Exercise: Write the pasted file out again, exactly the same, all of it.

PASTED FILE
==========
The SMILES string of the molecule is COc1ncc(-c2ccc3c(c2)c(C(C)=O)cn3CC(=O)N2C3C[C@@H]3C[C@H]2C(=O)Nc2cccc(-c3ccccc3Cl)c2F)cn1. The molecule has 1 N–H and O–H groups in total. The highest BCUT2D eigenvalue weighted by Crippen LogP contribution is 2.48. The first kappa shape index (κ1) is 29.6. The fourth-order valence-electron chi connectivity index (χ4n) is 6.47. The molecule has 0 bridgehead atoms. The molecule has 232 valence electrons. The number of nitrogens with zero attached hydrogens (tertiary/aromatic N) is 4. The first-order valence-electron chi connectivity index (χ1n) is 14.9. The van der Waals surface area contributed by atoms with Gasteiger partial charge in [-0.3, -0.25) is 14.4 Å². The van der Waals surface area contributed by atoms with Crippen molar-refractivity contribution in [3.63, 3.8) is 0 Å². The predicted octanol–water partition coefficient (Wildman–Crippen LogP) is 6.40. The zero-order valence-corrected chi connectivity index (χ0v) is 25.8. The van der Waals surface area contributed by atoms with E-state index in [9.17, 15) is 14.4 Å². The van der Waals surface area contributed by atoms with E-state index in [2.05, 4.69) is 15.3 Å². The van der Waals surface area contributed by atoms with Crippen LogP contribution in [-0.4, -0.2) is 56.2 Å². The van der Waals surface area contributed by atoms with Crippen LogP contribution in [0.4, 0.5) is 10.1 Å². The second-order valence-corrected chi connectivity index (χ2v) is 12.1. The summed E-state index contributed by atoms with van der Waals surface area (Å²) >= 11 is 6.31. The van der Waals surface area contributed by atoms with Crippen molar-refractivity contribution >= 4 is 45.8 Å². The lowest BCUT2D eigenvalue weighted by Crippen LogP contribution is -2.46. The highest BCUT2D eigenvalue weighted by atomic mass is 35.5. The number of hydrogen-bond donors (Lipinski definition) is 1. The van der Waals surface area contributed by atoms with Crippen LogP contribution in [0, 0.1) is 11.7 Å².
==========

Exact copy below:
The SMILES string of the molecule is COc1ncc(-c2ccc3c(c2)c(C(C)=O)cn3CC(=O)N2C3C[C@@H]3C[C@H]2C(=O)Nc2cccc(-c3ccccc3Cl)c2F)cn1. The molecule has 1 N–H and O–H groups in total. The highest BCUT2D eigenvalue weighted by Crippen LogP contribution is 2.48. The first kappa shape index (κ1) is 29.6. The fourth-order valence-electron chi connectivity index (χ4n) is 6.47. The molecule has 0 bridgehead atoms. The molecule has 232 valence electrons. The number of nitrogens with zero attached hydrogens (tertiary/aromatic N) is 4. The first-order valence-electron chi connectivity index (χ1n) is 14.9. The van der Waals surface area contributed by atoms with Gasteiger partial charge in [-0.3, -0.25) is 14.4 Å². The van der Waals surface area contributed by atoms with Crippen molar-refractivity contribution in [3.63, 3.8) is 0 Å². The predicted octanol–water partition coefficient (Wildman–Crippen LogP) is 6.40. The zero-order valence-corrected chi connectivity index (χ0v) is 25.8. The van der Waals surface area contributed by atoms with E-state index in [9.17, 15) is 14.4 Å². The van der Waals surface area contributed by atoms with E-state index in [2.05, 4.69) is 15.3 Å². The van der Waals surface area contributed by atoms with Crippen LogP contribution in [-0.4, -0.2) is 56.2 Å². The van der Waals surface area contributed by atoms with Crippen LogP contribution in [0.4, 0.5) is 10.1 Å². The second-order valence-corrected chi connectivity index (χ2v) is 12.1. The summed E-state index contributed by atoms with van der Waals surface area (Å²) >= 11 is 6.31. The van der Waals surface area contributed by atoms with Crippen molar-refractivity contribution >= 4 is 45.8 Å². The lowest BCUT2D eigenvalue weighted by Crippen LogP contribution is -2.46. The highest BCUT2D eigenvalue weighted by atomic mass is 35.5. The number of hydrogen-bond donors (Lipinski definition) is 1. The van der Waals surface area contributed by atoms with Crippen LogP contribution in [0, 0.1) is 11.7 Å².